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IN THE CREASE
Pierre McGuire
March 05, 2001
Give the NHL hockey operations department credit for reversing a mistaken game misconduct penalty called last week on Senators forward Colin Forbes after Sabres goalie Dominik Hasek inadvertently hit him with his stick behind the Buffalo net. When Hasek followed his clearing attempt by spectacularly falling to the ice as if he had been checked, referees Paul Devorski and Don Van Massenhoven blew the whistle on Forbes. The league changed the decision three days later after Ottawa coaches pleaded Forbes's case, providing videotape to back up their argument. Three game misconduct penalties during a player's career results in a one-game suspension, with the ban increasing for future infractions....
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March 05, 2001

In The Crease

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Give the NHL hockey operations department credit for reversing a mistaken game misconduct penalty called last week on Senators forward Colin Forbes after Sabres goalie Dominik Hasek inadvertently hit him with his stick behind the Buffalo net. When Hasek followed his clearing attempt by spectacularly falling to the ice as if he had been checked, referees Paul Devorski and Don Van Massenhoven blew the whistle on Forbes. The league changed the decision three days later after Ottawa coaches pleaded Forbes's case, providing videotape to back up their argument. Three game misconduct penalties during a player's career results in a one-game suspension, with the ban increasing for future infractions....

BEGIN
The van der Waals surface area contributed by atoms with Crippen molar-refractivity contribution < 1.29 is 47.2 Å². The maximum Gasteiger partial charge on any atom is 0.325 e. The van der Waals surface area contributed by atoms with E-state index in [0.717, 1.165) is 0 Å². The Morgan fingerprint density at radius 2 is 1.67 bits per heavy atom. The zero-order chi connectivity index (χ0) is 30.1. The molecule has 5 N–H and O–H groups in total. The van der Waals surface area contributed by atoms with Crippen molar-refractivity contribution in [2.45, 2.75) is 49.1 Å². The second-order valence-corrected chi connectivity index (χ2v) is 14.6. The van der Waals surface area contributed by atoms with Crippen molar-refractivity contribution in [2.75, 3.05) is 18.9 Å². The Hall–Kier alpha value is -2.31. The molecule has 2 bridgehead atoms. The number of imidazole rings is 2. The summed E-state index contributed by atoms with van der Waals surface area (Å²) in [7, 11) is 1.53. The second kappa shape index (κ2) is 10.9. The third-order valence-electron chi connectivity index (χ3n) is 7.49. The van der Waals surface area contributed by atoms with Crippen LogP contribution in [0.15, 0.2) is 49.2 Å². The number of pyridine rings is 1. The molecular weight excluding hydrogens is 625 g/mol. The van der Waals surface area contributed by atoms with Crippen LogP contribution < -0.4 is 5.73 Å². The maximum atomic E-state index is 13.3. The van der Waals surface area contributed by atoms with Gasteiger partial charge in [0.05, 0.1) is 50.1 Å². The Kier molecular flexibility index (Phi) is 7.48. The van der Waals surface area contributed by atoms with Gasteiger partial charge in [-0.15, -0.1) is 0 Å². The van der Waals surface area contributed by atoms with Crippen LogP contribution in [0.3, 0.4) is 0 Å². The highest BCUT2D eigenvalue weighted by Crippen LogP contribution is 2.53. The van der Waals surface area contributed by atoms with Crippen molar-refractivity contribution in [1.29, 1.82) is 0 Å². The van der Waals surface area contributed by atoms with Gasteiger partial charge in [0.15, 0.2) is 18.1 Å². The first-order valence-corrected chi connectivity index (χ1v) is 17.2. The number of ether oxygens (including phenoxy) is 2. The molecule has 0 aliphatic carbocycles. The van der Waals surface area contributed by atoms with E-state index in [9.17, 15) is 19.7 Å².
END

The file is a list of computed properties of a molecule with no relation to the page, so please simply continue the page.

Andrew McKim, who played in 38 NHL games from 1992 through '95, filed a lawsuit against Kevin Miller, a former journeyman forward with nine NHL teams, claiming Miller's hit from behind in a Swiss Elite League game three months ago caused a severe concussion that may end McKim's career. With all the dangerous checking from behind that occurs in the NHL, how long will it be before similar litigation occurs in North America?...

Last week Devils goaltender Martin Brodeur changed his leg pads for the first time since entering the league in 1992. His new pads are 2� inches longer than his old ones, and while the NHL has no rules on the length of leg pads-there is a 12-inch limit on width—some netminders are worried that the league will soon regulate the length as well.

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